Ushering in a new cultural studies minor program may not require much pomp and circumstance, but in the case of Eastern Michigan University’s Jewish Studies minor, the college decided to undrape the program with added chutzpa by way of U.S. Sen. Carl Levin.
Speaking to a crowd of 200 students, faculty, staff and other observers in the EMU Student Center Ballroom on Feb 23, Levin stressed his own experience as a Jew in America over historical facts and dates. Through an understanding of all of our experiences in America, Jew and non-Jew alike, Levin said, young people interested in the minor will be able to understand the diversity that exists even within the Jewish community as a whole – a focal point of the new minor program.
“The greatest strength that we have in this country is our diversity,” Levin told The Washtenaw Voice. “Any course that teaches other folks about any people, doesn’t make a difference who it is, these courses are helpful to building that strength.”
The new program will be multifaceted, said program director and EMU Professor Martin Shichtman, and will include not only the coursework that exists within the classes taught already, but new classes as well as a lecture series.
“We’ll be able to offer both serious and more lighthearted topics,” Shichtman said. “At this point we have everything planned out with things that already exist, like the Representing the Holocaust abroad course. We take students over to Germany, Poland and the Czech Republic to view the (concentration) camps.”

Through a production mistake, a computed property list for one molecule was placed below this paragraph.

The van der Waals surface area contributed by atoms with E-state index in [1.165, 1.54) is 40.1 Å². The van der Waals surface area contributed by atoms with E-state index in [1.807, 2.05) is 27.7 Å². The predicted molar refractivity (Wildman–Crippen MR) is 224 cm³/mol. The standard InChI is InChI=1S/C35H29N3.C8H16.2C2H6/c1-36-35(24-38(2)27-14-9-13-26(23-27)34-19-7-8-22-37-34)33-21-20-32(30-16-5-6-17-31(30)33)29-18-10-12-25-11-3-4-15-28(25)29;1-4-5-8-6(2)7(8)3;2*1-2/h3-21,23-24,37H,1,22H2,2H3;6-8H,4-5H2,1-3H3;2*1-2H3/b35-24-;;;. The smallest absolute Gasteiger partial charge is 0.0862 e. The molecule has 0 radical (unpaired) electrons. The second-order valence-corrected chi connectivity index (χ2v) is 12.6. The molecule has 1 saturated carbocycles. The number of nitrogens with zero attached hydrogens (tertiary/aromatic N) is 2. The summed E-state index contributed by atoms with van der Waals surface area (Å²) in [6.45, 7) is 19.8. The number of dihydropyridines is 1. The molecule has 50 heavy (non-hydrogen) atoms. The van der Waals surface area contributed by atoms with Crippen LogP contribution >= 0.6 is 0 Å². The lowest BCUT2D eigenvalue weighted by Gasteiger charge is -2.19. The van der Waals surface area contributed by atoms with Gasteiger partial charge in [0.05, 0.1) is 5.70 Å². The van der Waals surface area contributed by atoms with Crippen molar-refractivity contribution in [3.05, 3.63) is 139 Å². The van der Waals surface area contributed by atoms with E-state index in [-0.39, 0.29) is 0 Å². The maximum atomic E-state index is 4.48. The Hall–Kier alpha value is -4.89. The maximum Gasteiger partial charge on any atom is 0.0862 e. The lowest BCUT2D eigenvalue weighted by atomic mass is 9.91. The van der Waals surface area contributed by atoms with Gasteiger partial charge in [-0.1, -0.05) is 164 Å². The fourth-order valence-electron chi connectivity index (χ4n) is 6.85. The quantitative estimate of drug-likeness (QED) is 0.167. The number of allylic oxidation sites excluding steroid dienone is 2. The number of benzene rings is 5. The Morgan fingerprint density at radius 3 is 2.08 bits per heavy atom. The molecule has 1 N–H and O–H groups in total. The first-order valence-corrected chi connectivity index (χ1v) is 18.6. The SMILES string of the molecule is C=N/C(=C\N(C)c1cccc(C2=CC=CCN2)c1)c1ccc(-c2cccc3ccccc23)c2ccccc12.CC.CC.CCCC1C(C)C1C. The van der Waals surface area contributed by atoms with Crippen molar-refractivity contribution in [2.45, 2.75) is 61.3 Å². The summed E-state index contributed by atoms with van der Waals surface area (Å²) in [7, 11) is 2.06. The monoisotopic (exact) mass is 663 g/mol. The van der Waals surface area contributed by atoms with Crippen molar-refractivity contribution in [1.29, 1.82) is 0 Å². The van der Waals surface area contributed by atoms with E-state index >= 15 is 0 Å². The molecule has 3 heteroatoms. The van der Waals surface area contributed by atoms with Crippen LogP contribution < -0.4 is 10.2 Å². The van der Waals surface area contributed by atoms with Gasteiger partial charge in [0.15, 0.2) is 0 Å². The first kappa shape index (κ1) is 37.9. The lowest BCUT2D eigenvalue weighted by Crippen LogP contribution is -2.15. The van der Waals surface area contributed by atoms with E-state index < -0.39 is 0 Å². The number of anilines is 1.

Jeff Bernstein, an EMU professor said that having a prolific and influential Jewish-American like Levin was “fantastic.” Shichtman seconded that assertion in his introduction for Levin, calling the senator “a real mensch.”
“I thought his speech was moving,” Shicthman said. “He’s a very powerful person who was able to come here, not knowing much about the program, and just open up about his experiences.”
When asked, Levin couldn’t predict whether or not the new program would open the door for other religious infused cultural studies, but was hopeful nonetheless.
“I’m not aware of how many programs like this there are that exist at the university. If they do, this will be another great addition to them,” Levin said. “If not, then I certainly hope that other programs, maybe an Islamic Studies program will then exist too.”